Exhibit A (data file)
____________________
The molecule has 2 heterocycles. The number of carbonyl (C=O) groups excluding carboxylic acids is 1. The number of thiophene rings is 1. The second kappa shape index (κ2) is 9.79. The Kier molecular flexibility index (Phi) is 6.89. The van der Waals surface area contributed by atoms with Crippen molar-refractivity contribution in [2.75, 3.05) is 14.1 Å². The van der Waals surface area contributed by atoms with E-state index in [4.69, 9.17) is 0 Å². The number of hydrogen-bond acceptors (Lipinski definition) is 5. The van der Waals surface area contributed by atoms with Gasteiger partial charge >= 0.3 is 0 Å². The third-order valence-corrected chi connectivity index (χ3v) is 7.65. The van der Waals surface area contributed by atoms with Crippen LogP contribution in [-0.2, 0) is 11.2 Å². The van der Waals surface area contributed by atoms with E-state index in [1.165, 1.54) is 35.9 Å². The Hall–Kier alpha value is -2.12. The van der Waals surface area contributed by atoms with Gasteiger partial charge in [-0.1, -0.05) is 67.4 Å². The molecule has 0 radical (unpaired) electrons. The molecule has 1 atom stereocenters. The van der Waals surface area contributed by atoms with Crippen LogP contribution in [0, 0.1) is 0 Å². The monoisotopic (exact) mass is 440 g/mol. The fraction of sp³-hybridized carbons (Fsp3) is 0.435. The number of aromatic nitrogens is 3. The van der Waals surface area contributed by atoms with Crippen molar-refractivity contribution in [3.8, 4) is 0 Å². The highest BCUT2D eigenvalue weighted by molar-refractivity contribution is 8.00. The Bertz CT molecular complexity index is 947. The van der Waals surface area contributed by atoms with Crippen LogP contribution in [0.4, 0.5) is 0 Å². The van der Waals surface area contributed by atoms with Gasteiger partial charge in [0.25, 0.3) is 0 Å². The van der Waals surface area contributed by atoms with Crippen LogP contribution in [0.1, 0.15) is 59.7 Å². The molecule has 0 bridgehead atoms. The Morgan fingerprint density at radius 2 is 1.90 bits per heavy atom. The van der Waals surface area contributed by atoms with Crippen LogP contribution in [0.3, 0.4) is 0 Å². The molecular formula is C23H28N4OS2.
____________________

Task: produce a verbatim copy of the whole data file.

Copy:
The molecule has 2 heterocycles. The number of carbonyl (C=O) groups excluding carboxylic acids is 1. The number of thiophene rings is 1. The second kappa shape index (κ2) is 9.79. The Kier molecular flexibility index (Phi) is 6.89. The van der Waals surface area contributed by atoms with Crippen molar-refractivity contribution in [2.75, 3.05) is 14.1 Å². The van der Waals surface area contributed by atoms with E-state index in [4.69, 9.17) is 0 Å². The number of hydrogen-bond acceptors (Lipinski definition) is 5. The van der Waals surface area contributed by atoms with Gasteiger partial charge >= 0.3 is 0 Å². The third-order valence-corrected chi connectivity index (χ3v) is 7.65. The van der Waals surface area contributed by atoms with Crippen LogP contribution in [-0.2, 0) is 11.2 Å². The van der Waals surface area contributed by atoms with E-state index in [1.165, 1.54) is 35.9 Å². The Hall–Kier alpha value is -2.12. The van der Waals surface area contributed by atoms with Gasteiger partial charge in [-0.1, -0.05) is 67.4 Å². The molecule has 0 radical (unpaired) electrons. The molecule has 1 atom stereocenters. The van der Waals surface area contributed by atoms with Crippen LogP contribution in [0, 0.1) is 0 Å². The monoisotopic (exact) mass is 440 g/mol. The fraction of sp³-hybridized carbons (Fsp3) is 0.435. The number of aromatic nitrogens is 3. The van der Waals surface area contributed by atoms with Crippen molar-refractivity contribution in [3.8, 4) is 0 Å². The highest BCUT2D eigenvalue weighted by molar-refractivity contribution is 8.00. The Bertz CT molecular complexity index is 947. The van der Waals surface area contributed by atoms with Crippen LogP contribution in [0.4, 0.5) is 0 Å². The van der Waals surface area contributed by atoms with Gasteiger partial charge in [0.25, 0.3) is 0 Å². The van der Waals surface area contributed by atoms with Crippen LogP contribution in [0.1, 0.15) is 59.7 Å². The molecule has 0 bridgehead atoms. The Morgan fingerprint density at radius 2 is 1.90 bits per heavy atom. The van der Waals surface area contributed by atoms with Crippen LogP contribution in [0.3, 0.4) is 0 Å². The molecular formula is C23H28N4OS2.